For modern guitarists Edward Van Halen's unaccompanied solo "Eruption" remains one of the peaks of virtuosity and flash concentrated in under 2 minutes . However, this was not the first solo six string tour de force to inspire/discourage players the world over.
Travel back to 1937, between the World Wars; no electric guitars, no Marshall amps, Echoplex, Phase 90, whammy bars or other contemporary tools of the trade.
Django Reinhardt and the Quintette of the Hot Club of France were recording for the Gramophone/HMV label and Django was contracted to perform a solo guitar piece. He was not in the habit of playing or recording solo, had prepared nothing and was reticent to do so. Charles Delaunay, secretary of the Hot Club assured him that he only needed to improvise something and it would be great. Django relented and sat down before the mic.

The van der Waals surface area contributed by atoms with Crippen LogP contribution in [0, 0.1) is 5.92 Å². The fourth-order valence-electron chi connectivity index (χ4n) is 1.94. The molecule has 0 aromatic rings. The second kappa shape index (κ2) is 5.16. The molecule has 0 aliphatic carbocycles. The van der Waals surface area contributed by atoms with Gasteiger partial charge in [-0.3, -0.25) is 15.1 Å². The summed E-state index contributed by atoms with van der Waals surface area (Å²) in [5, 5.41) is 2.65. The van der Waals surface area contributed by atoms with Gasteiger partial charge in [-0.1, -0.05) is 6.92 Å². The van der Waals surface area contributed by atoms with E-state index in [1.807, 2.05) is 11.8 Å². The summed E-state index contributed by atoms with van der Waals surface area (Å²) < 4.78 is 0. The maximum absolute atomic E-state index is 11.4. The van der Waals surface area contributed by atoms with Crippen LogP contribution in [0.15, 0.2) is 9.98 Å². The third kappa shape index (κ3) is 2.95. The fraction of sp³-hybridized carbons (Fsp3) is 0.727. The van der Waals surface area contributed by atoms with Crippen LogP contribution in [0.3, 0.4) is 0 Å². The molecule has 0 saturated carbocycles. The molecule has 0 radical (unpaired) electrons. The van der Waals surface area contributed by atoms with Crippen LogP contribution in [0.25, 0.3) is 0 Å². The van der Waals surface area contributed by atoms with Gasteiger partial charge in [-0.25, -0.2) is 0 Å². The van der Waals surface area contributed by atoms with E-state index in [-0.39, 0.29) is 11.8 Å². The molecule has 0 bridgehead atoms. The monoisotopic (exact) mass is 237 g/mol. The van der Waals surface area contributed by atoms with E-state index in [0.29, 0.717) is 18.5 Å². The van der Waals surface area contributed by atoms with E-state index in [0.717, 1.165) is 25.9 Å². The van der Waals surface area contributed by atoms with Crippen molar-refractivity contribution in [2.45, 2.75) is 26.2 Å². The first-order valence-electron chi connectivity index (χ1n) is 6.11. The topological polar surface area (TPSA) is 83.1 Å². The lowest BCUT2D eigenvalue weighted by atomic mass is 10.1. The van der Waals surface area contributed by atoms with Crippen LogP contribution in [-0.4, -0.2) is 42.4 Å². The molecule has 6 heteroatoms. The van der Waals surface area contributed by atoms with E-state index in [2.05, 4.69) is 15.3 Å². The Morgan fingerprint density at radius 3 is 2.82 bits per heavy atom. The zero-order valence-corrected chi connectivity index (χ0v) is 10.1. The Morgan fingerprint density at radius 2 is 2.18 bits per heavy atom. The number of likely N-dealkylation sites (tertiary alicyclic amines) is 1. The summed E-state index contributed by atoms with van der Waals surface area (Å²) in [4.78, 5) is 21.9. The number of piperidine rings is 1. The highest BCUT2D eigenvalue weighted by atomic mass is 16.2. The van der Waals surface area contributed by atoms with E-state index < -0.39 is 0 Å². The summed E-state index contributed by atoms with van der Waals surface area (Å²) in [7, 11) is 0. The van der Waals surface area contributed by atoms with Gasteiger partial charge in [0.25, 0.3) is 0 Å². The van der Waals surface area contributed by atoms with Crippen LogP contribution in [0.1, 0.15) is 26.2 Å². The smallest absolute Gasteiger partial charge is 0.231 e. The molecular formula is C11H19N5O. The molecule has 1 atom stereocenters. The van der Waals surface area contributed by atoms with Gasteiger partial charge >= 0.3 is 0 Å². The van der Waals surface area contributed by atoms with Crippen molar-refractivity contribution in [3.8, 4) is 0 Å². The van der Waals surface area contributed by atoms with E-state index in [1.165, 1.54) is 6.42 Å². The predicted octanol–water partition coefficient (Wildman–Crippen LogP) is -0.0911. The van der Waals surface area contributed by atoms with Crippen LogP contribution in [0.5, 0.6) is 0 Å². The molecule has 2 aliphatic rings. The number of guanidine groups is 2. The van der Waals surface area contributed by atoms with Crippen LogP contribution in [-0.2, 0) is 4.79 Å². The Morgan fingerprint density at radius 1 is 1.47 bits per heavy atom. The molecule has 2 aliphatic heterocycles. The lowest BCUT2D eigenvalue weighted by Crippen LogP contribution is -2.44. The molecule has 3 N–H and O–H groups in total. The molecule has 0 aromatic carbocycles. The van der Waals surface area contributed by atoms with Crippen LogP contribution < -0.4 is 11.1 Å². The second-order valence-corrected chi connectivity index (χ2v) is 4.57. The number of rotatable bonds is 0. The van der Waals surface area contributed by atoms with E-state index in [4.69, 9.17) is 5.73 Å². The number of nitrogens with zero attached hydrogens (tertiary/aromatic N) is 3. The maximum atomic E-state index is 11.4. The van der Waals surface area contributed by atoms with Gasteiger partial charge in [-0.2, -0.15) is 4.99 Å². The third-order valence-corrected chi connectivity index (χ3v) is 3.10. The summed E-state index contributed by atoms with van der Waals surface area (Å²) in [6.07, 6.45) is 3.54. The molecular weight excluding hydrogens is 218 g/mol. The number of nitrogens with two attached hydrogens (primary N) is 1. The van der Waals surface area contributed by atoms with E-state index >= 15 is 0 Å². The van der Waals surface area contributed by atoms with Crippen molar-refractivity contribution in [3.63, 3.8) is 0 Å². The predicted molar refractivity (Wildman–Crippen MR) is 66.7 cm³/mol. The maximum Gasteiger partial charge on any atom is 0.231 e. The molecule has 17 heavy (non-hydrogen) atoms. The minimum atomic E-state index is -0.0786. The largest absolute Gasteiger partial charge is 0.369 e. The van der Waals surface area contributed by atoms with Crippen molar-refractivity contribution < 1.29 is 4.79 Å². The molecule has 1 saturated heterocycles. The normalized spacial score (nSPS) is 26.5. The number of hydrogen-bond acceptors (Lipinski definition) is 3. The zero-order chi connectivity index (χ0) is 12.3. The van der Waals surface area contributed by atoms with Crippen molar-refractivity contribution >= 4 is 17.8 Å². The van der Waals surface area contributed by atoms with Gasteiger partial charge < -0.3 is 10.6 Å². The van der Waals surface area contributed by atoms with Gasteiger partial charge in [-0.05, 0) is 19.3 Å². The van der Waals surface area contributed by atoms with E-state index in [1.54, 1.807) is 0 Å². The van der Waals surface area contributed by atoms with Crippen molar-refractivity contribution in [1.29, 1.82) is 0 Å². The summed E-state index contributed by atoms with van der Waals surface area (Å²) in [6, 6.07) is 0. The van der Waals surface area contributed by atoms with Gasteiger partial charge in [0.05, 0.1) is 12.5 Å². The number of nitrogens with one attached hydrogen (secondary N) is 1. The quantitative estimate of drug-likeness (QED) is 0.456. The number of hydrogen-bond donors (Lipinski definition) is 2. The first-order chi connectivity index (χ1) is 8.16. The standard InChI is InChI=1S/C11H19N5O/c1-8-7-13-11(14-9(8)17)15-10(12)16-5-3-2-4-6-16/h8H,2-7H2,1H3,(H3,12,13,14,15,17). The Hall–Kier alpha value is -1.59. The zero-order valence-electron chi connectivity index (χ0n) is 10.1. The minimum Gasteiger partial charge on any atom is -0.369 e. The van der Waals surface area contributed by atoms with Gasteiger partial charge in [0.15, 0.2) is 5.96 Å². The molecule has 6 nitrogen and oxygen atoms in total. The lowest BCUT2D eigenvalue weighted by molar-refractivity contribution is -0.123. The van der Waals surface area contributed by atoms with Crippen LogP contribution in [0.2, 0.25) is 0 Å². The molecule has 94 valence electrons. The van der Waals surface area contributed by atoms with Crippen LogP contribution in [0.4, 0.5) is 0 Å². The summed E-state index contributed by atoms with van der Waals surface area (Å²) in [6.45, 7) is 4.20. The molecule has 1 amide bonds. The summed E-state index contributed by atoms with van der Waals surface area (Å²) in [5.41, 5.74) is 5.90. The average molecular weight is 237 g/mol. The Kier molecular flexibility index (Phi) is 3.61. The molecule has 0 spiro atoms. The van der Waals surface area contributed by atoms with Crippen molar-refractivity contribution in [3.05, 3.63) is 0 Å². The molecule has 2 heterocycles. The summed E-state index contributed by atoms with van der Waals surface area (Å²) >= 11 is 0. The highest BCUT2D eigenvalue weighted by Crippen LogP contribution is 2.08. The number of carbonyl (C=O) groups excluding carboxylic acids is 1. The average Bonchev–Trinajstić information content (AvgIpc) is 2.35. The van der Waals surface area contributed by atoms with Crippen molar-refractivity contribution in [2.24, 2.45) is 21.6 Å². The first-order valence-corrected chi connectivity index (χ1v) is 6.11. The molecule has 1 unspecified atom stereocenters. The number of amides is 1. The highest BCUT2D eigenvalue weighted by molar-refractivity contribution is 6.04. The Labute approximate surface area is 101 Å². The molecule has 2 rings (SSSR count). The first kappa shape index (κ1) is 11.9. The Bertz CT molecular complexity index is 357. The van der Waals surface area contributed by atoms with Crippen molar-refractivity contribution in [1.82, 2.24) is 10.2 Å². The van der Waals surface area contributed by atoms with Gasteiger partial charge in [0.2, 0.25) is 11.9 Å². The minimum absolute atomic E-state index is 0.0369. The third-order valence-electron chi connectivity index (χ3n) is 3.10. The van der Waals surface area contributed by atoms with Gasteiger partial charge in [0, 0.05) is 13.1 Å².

In those days, 78 rpm records needed to be between 2 minutes to 3:20, so Django had Delaunay stand next to him keeping an eye on his watch to signal him at the 15-20 seconds to go point. What followed in the next 2 minutes and 59 seconds was an astounding display of truly musical improvisation incorporating arpeggios, lightning quick chromatic runs, flamenco style rasguedo flourishes, jazz chords, Gypsy melodies and an uncanny spontaneous resolution with harmonics. Take a listen, see how many licks you can cop, then try it using only your index and middle fingers.
~James H., GuitarHD
Django Reinhardt Improvisation #1
Improvisation n 1 - Django Reinhardt - 1937 Transcription: Gilles Rea